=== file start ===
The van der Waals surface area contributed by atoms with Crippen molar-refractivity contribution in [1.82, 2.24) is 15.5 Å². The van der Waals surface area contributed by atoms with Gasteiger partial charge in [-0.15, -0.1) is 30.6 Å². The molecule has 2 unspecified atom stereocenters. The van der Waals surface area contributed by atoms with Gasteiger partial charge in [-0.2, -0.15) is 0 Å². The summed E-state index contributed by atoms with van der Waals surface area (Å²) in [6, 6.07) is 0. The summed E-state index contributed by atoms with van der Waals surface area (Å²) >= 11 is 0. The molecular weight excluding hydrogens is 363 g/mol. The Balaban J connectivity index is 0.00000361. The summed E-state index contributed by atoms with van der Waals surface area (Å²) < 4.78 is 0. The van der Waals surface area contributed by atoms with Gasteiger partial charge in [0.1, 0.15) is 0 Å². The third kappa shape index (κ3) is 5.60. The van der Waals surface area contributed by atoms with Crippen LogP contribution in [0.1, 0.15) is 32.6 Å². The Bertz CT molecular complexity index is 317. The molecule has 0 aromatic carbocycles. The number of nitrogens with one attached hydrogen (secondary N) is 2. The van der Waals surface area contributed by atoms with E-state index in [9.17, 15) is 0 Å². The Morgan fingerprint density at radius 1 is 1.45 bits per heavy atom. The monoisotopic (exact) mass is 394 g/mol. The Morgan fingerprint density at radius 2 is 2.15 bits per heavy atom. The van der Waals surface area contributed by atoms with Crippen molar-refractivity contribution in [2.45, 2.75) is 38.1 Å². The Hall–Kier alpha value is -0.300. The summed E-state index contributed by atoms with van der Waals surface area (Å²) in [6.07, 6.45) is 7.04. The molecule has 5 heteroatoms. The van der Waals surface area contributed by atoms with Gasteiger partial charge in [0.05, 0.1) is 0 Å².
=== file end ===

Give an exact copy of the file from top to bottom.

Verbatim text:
The van der Waals surface area contributed by atoms with Crippen molar-refractivity contribution in [1.82, 2.24) is 15.5 Å². The van der Waals surface area contributed by atoms with Gasteiger partial charge in [-0.15, -0.1) is 30.6 Å². The molecule has 2 unspecified atom stereocenters. The van der Waals surface area contributed by atoms with Gasteiger partial charge in [-0.2, -0.15) is 0 Å². The summed E-state index contributed by atoms with van der Waals surface area (Å²) in [6, 6.07) is 0. The summed E-state index contributed by atoms with van der Waals surface area (Å²) >= 11 is 0. The molecular weight excluding hydrogens is 363 g/mol. The Balaban J connectivity index is 0.00000361. The summed E-state index contributed by atoms with van der Waals surface area (Å²) < 4.78 is 0. The van der Waals surface area contributed by atoms with Gasteiger partial charge in [0.1, 0.15) is 0 Å². The third kappa shape index (κ3) is 5.60. The van der Waals surface area contributed by atoms with Crippen LogP contribution in [0.1, 0.15) is 32.6 Å². The Bertz CT molecular complexity index is 317. The molecule has 0 aromatic carbocycles. The number of nitrogens with one attached hydrogen (secondary N) is 2. The van der Waals surface area contributed by atoms with E-state index in [9.17, 15) is 0 Å². The Morgan fingerprint density at radius 1 is 1.45 bits per heavy atom. The monoisotopic (exact) mass is 394 g/mol. The Morgan fingerprint density at radius 2 is 2.15 bits per heavy atom. The van der Waals surface area contributed by atoms with Crippen molar-refractivity contribution in [2.45, 2.75) is 38.1 Å². The Hall–Kier alpha value is -0.300. The summed E-state index contributed by atoms with van der Waals surface area (Å²) in [6.07, 6.45) is 7.04. The molecule has 5 heteroatoms. The van der Waals surface area contributed by atoms with Gasteiger partial charge in [0.05, 0.1) is 0 Å².